When I analysed the tuning of my Lachenal C/G concertina, I thought that there might have been an attempt by the original tuner to compensate for this by (generally) shifting the pitch of the G row up by 6 cents. (If you are interested, I can send you the original readings and the values used for the retune.) This gives much better sounding major chords if played across the rows. In practice this also gives a very slight pitch shift when modulating.


    [quoteAs for "just tuning", one point I'm wondering is the following.

    Just tuning on the C row implies D a perfect second above C (frequency ratio 9/8) and an A a perfect major

    sixth above C (frequency ratio 5/3). These D and A do not make a perfect fifth but a "wholf". Thus with a box

    in this kind playing in D minor along the C row (which a do a lot) would sound awful. Is you box tuned this way ?]


    Yes this is how my box is tuned and no tuning system is perfect. It plays best only in the main major key (sharp Bb), but is acceptable in F when playing with pipes. With modal minors the wholf tones have to be played in passing.

    Frequent use of the drone button seems to keep the ear more comfortable with "interesting" note combinations.

    Regards, Gill

    NB Sorry I can't get the hang of quotation boxes!

  9. I'm sorry, but I can't agree with that explanation. There are very few musical contexts I can think of where a major or minor chord on the same root are both appropriate. I don't know "sliabh Russel" (mentioned above), but it sounds like the same may be true of "O'Keefe's Slide." Also, a few modal "banjo tunes" like the first chord in the B section of "Cold Frosty Morning." But by and large, the shape of the tune will dictate which chords to choose from, and while D and B minor might be interchangeable in a given context, D and D minor rarely are.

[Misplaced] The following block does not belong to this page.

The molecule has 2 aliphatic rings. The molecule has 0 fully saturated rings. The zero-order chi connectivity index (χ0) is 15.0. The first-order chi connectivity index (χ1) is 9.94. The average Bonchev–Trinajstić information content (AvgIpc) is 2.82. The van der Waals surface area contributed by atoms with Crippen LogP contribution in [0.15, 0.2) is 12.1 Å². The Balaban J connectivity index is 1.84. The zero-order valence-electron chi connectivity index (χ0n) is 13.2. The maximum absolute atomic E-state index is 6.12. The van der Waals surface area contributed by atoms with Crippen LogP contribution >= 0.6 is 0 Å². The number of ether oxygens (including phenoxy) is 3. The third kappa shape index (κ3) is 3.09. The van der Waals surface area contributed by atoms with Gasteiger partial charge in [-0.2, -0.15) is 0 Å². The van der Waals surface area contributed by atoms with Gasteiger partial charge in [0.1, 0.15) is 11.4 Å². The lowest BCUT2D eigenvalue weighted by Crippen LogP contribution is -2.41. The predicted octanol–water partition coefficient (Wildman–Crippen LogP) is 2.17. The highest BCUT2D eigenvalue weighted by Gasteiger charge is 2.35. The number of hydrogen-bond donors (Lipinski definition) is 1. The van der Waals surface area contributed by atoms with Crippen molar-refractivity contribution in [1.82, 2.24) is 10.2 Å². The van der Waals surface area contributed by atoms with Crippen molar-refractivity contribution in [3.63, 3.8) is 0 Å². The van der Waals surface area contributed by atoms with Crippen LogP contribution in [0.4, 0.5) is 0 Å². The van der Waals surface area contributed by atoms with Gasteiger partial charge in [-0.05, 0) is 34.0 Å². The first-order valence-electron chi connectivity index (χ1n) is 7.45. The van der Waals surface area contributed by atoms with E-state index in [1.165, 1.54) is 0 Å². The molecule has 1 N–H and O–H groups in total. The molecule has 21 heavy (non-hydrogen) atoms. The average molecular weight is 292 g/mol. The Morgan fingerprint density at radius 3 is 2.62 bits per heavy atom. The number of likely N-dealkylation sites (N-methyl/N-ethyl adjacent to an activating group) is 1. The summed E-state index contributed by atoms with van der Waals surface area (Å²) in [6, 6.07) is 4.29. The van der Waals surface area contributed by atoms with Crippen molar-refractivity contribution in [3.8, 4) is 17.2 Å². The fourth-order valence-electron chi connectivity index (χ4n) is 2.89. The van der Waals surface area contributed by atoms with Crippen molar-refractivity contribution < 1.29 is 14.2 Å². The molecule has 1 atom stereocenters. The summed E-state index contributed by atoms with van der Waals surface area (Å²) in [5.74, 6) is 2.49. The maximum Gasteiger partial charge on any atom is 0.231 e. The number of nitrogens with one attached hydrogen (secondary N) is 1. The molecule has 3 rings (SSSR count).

But there are many modal minor tunes in the English tradition where a minor chord will sound wrong unless it is in "Just" tuning.

    PLEASE try playing either "Bonny at Morn" or "Scarborough Fair" with even-tempered minor chords, and then try it again without the thirds!


  10. I personally like the "chord" without the major or minor third in most cases for ITM because it allows the listener to decide whether they feel Major or Minor at the time. The ambiguity is what I like. It also allows a guitar or piano accompanist to make those decisions on the fly and vary their choices each time the part is repeated. It is true that in equal temperament thirds are rough, but not too rough to be useable if you want them. The "modal" music carries with it the seeds of both major and minor, and I'd rather not spoil that.


    I absolutely agree with you.

    A lot of traditional tunes have there roots in pipe or hurdy-gurdy music, where they were played against a two-note drone.

    It is interesting to compare the chords used by a good guitarist for a tune in a minor mode, with those used by a two-note concertina "chords". The guitar in standard tuning might have to change chord more than once in every bar because it has to define whether each chord is major/minor/etc, whereas a concertina might only change once or twice in each part and leave the tune undefined. I personally do no not like guitars with traditional dance tunes for this reason.